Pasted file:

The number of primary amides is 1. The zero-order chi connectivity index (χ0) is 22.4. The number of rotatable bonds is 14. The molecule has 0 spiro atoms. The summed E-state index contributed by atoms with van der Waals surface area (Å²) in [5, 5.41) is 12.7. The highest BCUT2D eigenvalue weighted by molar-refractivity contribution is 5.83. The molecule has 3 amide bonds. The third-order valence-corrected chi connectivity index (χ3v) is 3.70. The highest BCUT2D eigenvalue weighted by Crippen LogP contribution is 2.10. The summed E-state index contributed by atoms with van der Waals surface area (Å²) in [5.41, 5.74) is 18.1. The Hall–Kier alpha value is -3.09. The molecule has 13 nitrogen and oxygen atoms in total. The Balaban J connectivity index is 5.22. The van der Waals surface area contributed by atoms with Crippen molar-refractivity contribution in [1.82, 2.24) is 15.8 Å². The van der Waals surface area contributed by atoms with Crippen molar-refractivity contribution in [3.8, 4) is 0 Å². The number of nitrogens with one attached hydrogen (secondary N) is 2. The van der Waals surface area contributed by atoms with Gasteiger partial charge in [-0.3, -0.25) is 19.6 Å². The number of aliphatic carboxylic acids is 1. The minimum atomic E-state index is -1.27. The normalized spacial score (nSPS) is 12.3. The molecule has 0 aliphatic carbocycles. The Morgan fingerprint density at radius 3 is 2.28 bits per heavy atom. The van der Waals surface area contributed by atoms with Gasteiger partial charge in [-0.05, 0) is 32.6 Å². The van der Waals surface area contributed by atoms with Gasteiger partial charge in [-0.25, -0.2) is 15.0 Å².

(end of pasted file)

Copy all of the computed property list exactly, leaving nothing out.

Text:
The number of primary amides is 1. The zero-order chi connectivity index (χ0) is 22.4. The number of rotatable bonds is 14. The molecule has 0 spiro atoms. The summed E-state index contributed by atoms with van der Waals surface area (Å²) in [5, 5.41) is 12.7. The highest BCUT2D eigenvalue weighted by molar-refractivity contribution is 5.83. The molecule has 3 amide bonds. The third-order valence-corrected chi connectivity index (χ3v) is 3.70. The highest BCUT2D eigenvalue weighted by Crippen LogP contribution is 2.10. The summed E-state index contributed by atoms with van der Waals surface area (Å²) in [5.41, 5.74) is 18.1. The Hall–Kier alpha value is -3.09. The molecule has 13 nitrogen and oxygen atoms in total. The Balaban J connectivity index is 5.22. The van der Waals surface area contributed by atoms with Crippen molar-refractivity contribution in [1.82, 2.24) is 15.8 Å². The van der Waals surface area contributed by atoms with Crippen molar-refractivity contribution in [3.8, 4) is 0 Å². The number of nitrogens with one attached hydrogen (secondary N) is 2. The van der Waals surface area contributed by atoms with Gasteiger partial charge in [-0.3, -0.25) is 19.6 Å². The number of aliphatic carboxylic acids is 1. The minimum atomic E-state index is -1.27. The normalized spacial score (nSPS) is 12.3. The molecule has 0 aliphatic carbocycles. The Morgan fingerprint density at radius 3 is 2.28 bits per heavy atom. The van der Waals surface area contributed by atoms with Gasteiger partial charge in [-0.05, 0) is 32.6 Å². The van der Waals surface area contributed by atoms with Gasteiger partial charge in [-0.25, -0.2) is 15.0 Å².